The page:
Sky-event alert: Total solar eclipse, July 22, 2009

July's total solar eclipse will cover parts of Asia. Astronomy magazine editors are in China to witness this historic spectacle.
By | Published: July 16, 2009 | Last updated on May 18, 2023

WAUKESHA, Wis. — The Sun and the Moon align July 22, 2009, for this year’s only total solar eclipse. A cone of darkness will cut a narrow course through eastern Asia and the western Pacific. The Moon’s dark face will block the Sun’s brilliant disk for up to 6 minutes and 39 seconds, making this the longest total solar eclipse of the 21st century.

Complete Astronomy magazine coverage of this solar eclipse includes observing tips, on-site reports, blogs, Twitter updates, and stunning images of this historic event.

The dark inner part of the Moon’s shadow, called the umbra, is the region under which eclipse watchers can see totality. It first touches Earth’s surface at daybreak just off India’s west coast, north of Mumbai, and then races to the east-northeast. The shadow traverses India in only 6 minutes, yet it brings more than 3 minutes of totality to anyone on the center line.

After India, the center line crosses Bhutan and the eastern Indian states of Arunachal Pradesh and Assam. The umbral shadow is so big here (about 140 miles [225 km] wide), however, that people in parts of Nepal, Bangladesh, and Burma also will experience totality.

After the shadow crosses the rugged mountains separating India and China, residents of the capital city of Chengdu in Sichuan province will experience more than 3 minutes of totality, and those in Chongqing increase that to more than 4 minutes. On the center line between these two cities, the Sun will disappear for nearly 5 minutes. Farther east, China’s fourth-largest city, Wuhan (with nearly 10 million inhabitants), will lie in darkness for 5 minutes and 25 seconds. The shadow crosses China in 35 minutes. China’s largest city, Shanghai (with nearly 20 million people), will receive 5 minutes of totality.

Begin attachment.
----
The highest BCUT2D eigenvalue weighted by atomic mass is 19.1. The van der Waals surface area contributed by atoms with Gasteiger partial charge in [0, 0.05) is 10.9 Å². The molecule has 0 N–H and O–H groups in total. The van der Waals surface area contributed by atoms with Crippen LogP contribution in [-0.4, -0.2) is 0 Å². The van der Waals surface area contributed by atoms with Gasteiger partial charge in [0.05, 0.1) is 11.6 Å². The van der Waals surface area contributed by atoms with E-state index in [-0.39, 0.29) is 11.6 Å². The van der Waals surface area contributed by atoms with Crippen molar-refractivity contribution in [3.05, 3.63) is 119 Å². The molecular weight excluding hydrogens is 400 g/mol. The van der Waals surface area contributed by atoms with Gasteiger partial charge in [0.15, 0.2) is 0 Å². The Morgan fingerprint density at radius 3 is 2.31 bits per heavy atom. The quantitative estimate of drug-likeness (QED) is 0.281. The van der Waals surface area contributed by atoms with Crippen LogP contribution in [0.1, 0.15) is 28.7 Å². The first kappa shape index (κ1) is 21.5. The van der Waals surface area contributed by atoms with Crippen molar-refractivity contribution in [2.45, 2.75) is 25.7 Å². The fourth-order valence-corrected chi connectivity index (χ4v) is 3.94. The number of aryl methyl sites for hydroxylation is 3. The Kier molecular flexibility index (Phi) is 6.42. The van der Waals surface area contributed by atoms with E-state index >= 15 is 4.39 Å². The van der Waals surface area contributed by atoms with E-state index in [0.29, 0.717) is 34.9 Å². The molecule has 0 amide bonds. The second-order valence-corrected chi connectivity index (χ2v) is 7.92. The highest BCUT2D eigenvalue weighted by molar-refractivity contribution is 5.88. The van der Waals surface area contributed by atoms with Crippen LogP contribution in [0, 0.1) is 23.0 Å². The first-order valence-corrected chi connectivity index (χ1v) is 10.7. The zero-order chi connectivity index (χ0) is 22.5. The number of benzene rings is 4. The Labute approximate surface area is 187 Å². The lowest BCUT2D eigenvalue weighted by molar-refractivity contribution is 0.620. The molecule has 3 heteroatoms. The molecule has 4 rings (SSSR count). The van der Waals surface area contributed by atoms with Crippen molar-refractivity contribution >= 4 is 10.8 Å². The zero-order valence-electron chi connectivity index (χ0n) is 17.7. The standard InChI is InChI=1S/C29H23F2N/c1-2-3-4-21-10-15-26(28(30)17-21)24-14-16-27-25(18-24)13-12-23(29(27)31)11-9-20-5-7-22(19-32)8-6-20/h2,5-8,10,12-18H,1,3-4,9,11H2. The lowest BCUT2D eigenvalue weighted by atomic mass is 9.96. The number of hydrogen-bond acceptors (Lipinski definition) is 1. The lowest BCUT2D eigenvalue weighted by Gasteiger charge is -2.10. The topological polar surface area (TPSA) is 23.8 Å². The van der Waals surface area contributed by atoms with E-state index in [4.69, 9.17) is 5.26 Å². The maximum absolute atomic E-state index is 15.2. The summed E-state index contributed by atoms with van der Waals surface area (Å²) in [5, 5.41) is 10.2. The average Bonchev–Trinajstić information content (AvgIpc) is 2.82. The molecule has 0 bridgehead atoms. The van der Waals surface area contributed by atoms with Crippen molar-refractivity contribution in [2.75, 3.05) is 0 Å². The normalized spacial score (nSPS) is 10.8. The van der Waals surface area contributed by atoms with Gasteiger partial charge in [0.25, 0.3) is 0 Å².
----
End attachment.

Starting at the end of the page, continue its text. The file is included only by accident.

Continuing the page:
After leaving the Chinese mainland, the umbral shadow crosses the East China Sea. Its next landfall is in Japan’s Ryukyu Islands and then, some 30 minutes later, on the remote islands of Iwo Jima and Kitaio Jima. Maximum eclipse occurs about 195 miles (315 km) east of Iwo Jima. At the peak, the Sun lies nearly overhead and disappears for 6 minutes and 39 seconds. Although the shadow’s traverse of Earth’s surface is only half over, the rest of the path lies over mostly open water. All told, the umbral shadow spends 3 hours and 25 minutes on the surface and crosses about 9,400 miles (15,150 km).

Two factors make this the longest total solar eclipse of the 21st century. First, the Sun is at its farthest point from Earth July 4. By July 22, the Sun hasn’t come much closer, so it appears near its smallest in our sky. A small Sun means the Moon can cover it longer.

Second, the Moon comes closest to Earth for 2009 — and thus appears biggest — less than 5 hours before the eclipse begins. Just as a small Sun lengthens an eclipse, a large Moon covers the Sun longer. The Sun and Moon normally appear about the same size in our sky. At maximum eclipse July 22, the Moon appears 6.2 percent bigger.

It takes a little more than an hour from first to second contact, when the eclipse becomes total. With a minute to go before totality, the solar crescent dwindles to a thin sliver. Totality arrives at second contact, when the Moon extinguishes the diamond ring. Now is when the Sun’s corona, its outer atmosphere, takes center stage. The corona’s ghostly glow appears pearly white and likely will extend for a few solar diameters.

“This is the time when people should be watching the spectacle,” says Astronomy magazine Contributing Editor Raymond Shubinski, “but many will be trying to take pictures.” Shubinski suggests that if a person is attending their first total solar eclipse, they should just watch. “Trying to get good pictures in such a short time, well, there’s just so much that can go wrong,” he says.

During totality, viewers should see the brightest stars and planets. From China, Venus will be blazing almost directly overhead. Bright Mercury will lie slightly east of the Sun, and Sirius — the sky’s brightest nighttime star — will glow about halfway up in the south-southeast.

As soon as totality ends, people will start thinking about their next chance to witness totality. It won’t be long. On July 11, 2010, the Moon will block the Sun completely along a path through the South Pacific. At maximum, the Sun will be hidden for 5 minutes and 20 seconds.